Zebra Finches inhabit a wide range of grasslands and forests, usually close to water. They are typically found in open steppes with scattered bushes and trees, but have adapted to human disturbances, taking advantage of human-made watering holes and large patches of deforested land. Zebra Finches including many human-bred variants to the species are widely kept by genetic researchers, breeding hobbyists and pet owners.The Zebra Finch breeds after substantial rains in its native habitat, which can occur at any time of the year. Birds in captivity are ready to breed year-round. Wild birds are adaptable and varied in their nesting habits, with nests being found in cavities, scrub, low trees, bushes, on the ground, in termite hills, rabbit burrows, nests of other birds, and in the cracks, crevices, and ledges of human structures. Outside of the breeding time, brood nests are constructed for sleeping in.Zebra Finches are distributed over much of Australia and the Flores Islands. Taeniopygia guttata guttata, the Timor Zebra Finch, extends from Lombok in the Lesser Sunda Islands or Nusa Tenggara in Indonesia to Sermata, in addition to coastal areas around the continent of Australia. Taeniopygia guttata castanotis is found over the wide range of continental Australia.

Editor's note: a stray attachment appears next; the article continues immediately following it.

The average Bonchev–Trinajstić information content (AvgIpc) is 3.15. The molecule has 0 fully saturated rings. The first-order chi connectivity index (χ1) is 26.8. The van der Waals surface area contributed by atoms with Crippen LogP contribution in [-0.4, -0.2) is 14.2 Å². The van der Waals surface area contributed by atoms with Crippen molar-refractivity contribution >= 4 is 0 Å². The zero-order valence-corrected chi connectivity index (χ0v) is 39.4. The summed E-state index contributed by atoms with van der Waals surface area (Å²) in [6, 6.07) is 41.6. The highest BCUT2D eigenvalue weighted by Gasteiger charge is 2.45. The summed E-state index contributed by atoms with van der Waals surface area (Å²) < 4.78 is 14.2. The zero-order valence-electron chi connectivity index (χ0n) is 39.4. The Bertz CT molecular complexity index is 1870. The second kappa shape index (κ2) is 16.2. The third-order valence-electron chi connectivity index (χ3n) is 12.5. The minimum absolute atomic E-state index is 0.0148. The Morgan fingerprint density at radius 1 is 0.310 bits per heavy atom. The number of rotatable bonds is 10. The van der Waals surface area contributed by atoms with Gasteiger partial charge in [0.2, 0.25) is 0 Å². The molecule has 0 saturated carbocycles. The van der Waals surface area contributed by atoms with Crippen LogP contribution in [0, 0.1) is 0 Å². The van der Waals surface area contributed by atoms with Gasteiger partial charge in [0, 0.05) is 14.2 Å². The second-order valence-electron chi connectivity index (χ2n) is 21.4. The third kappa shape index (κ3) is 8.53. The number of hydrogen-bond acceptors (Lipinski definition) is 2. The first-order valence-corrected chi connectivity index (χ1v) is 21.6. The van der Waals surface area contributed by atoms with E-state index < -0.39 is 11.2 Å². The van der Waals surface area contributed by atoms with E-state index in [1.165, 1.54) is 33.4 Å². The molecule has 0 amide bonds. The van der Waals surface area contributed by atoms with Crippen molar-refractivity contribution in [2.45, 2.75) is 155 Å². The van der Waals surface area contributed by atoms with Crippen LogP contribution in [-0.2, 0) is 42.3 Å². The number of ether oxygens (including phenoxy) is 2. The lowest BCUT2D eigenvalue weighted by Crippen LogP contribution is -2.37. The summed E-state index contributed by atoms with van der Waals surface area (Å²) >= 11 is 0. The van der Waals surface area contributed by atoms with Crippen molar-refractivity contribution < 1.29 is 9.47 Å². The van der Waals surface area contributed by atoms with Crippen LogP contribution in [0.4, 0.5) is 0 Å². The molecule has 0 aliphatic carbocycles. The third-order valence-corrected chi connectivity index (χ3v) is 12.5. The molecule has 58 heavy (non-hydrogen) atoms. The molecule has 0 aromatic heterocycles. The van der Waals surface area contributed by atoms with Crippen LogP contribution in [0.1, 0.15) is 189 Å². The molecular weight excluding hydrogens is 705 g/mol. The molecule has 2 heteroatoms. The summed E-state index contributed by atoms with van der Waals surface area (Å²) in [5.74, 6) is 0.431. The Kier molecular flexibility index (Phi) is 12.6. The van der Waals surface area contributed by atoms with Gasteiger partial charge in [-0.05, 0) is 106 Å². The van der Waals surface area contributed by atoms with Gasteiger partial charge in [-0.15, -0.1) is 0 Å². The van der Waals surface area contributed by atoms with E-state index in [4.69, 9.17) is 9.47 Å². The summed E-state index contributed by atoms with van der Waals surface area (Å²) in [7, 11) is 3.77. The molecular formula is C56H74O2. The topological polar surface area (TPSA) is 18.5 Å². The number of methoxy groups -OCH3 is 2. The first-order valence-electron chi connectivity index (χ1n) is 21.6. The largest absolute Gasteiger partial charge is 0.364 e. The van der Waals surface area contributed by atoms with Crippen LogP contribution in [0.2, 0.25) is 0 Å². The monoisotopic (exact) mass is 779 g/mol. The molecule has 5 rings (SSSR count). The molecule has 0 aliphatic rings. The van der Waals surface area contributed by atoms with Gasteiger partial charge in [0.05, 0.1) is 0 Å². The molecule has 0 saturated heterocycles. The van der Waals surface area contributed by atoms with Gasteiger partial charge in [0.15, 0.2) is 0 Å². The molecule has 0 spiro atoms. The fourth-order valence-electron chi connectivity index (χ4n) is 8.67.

The Australian race is sometimes split as Chestnut-eared Finch Taeniopygia castanotis.The morphological differences between the subspecies include differences in size. T. g. guttata is smaller than T. g. castanotis. In addition, the . guttata males do not have the fine barring found on the throat and upper breast of castanotis, as well as having small breast bands.